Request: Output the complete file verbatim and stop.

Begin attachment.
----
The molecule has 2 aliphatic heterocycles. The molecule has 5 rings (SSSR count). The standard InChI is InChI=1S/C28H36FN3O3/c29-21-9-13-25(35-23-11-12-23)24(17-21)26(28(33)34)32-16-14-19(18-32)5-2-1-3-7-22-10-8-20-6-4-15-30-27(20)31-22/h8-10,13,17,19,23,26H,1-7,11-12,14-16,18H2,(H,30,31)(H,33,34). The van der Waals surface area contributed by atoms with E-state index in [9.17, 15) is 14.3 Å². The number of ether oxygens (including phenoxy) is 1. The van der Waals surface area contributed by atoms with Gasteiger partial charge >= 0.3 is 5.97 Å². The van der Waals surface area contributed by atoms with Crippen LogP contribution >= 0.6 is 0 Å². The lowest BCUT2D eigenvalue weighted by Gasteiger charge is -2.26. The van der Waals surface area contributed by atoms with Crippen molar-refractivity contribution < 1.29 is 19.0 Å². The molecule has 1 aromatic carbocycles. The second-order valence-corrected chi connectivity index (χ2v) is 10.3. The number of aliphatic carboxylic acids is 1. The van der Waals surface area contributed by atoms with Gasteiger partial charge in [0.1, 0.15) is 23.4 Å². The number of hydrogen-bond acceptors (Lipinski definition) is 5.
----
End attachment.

The molecule has 2 aliphatic heterocycles. The molecule has 5 rings (SSSR count). The standard InChI is InChI=1S/C28H36FN3O3/c29-21-9-13-25(35-23-11-12-23)24(17-21)26(28(33)34)32-16-14-19(18-32)5-2-1-3-7-22-10-8-20-6-4-15-30-27(20)31-22/h8-10,13,17,19,23,26H,1-7,11-12,14-16,18H2,(H,30,31)(H,33,34). The van der Waals surface area contributed by atoms with E-state index in [9.17, 15) is 14.3 Å². The number of ether oxygens (including phenoxy) is 1. The van der Waals surface area contributed by atoms with Gasteiger partial charge >= 0.3 is 5.97 Å². The van der Waals surface area contributed by atoms with Crippen LogP contribution >= 0.6 is 0 Å². The lowest BCUT2D eigenvalue weighted by Gasteiger charge is -2.26. The van der Waals surface area contributed by atoms with Crippen molar-refractivity contribution < 1.29 is 19.0 Å². The molecule has 1 aromatic carbocycles. The second-order valence-corrected chi connectivity index (χ2v) is 10.3. The number of aliphatic carboxylic acids is 1. The van der Waals surface area contributed by atoms with Gasteiger partial charge in [0.1, 0.15) is 23.4 Å². The number of hydrogen-bond acceptors (Lipinski definition) is 5.